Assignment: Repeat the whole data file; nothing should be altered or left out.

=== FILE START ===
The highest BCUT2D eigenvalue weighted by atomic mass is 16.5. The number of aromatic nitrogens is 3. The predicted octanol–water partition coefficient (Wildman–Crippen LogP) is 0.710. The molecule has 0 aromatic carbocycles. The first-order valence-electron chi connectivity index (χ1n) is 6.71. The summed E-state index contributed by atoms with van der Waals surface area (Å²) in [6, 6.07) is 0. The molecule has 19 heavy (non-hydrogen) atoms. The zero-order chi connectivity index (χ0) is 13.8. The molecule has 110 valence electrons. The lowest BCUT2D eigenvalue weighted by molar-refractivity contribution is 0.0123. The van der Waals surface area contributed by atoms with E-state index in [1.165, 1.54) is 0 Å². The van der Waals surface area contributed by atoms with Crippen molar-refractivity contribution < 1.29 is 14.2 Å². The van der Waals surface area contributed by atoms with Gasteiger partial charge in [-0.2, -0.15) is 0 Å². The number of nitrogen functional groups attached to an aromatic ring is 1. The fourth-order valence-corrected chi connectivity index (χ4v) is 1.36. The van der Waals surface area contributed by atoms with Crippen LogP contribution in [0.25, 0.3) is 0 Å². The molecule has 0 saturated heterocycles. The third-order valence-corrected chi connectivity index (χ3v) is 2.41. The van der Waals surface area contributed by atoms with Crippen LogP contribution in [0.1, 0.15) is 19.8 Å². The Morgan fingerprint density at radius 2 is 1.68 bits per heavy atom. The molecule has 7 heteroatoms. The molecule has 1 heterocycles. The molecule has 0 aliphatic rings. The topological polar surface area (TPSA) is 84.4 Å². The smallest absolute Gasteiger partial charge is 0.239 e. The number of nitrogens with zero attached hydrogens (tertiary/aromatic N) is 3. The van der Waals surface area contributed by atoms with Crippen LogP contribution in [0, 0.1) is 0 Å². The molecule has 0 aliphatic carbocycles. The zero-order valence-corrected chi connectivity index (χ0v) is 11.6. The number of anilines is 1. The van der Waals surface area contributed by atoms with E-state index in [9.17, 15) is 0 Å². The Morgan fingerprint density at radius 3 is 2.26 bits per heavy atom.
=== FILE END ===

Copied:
The highest BCUT2D eigenvalue weighted by atomic mass is 16.5. The number of aromatic nitrogens is 3. The predicted octanol–water partition coefficient (Wildman–Crippen LogP) is 0.710. The molecule has 0 aromatic carbocycles. The first-order valence-electron chi connectivity index (χ1n) is 6.71. The summed E-state index contributed by atoms with van der Waals surface area (Å²) in [6, 6.07) is 0. The molecule has 19 heavy (non-hydrogen) atoms. The zero-order chi connectivity index (χ0) is 13.8. The molecule has 110 valence electrons. The lowest BCUT2D eigenvalue weighted by molar-refractivity contribution is 0.0123. The van der Waals surface area contributed by atoms with E-state index in [1.165, 1.54) is 0 Å². The van der Waals surface area contributed by atoms with Crippen molar-refractivity contribution < 1.29 is 14.2 Å². The van der Waals surface area contributed by atoms with Gasteiger partial charge in [-0.2, -0.15) is 0 Å². The number of nitrogen functional groups attached to an aromatic ring is 1. The fourth-order valence-corrected chi connectivity index (χ4v) is 1.36. The van der Waals surface area contributed by atoms with Crippen LogP contribution in [0.25, 0.3) is 0 Å². The molecule has 0 saturated heterocycles. The third-order valence-corrected chi connectivity index (χ3v) is 2.41. The van der Waals surface area contributed by atoms with Crippen LogP contribution in [0.1, 0.15) is 19.8 Å². The Morgan fingerprint density at radius 2 is 1.68 bits per heavy atom. The molecule has 7 heteroatoms. The molecule has 1 heterocycles. The molecule has 0 aliphatic rings. The topological polar surface area (TPSA) is 84.4 Å². The smallest absolute Gasteiger partial charge is 0.239 e. The number of nitrogens with zero attached hydrogens (tertiary/aromatic N) is 3. The van der Waals surface area contributed by atoms with Crippen LogP contribution in [0, 0.1) is 0 Å². The molecule has 0 aliphatic carbocycles. The zero-order valence-corrected chi connectivity index (χ0v) is 11.6. The number of anilines is 1. The van der Waals surface area contributed by atoms with E-state index in [9.17, 15) is 0 Å². The Morgan fingerprint density at radius 3 is 2.26 bits per heavy atom.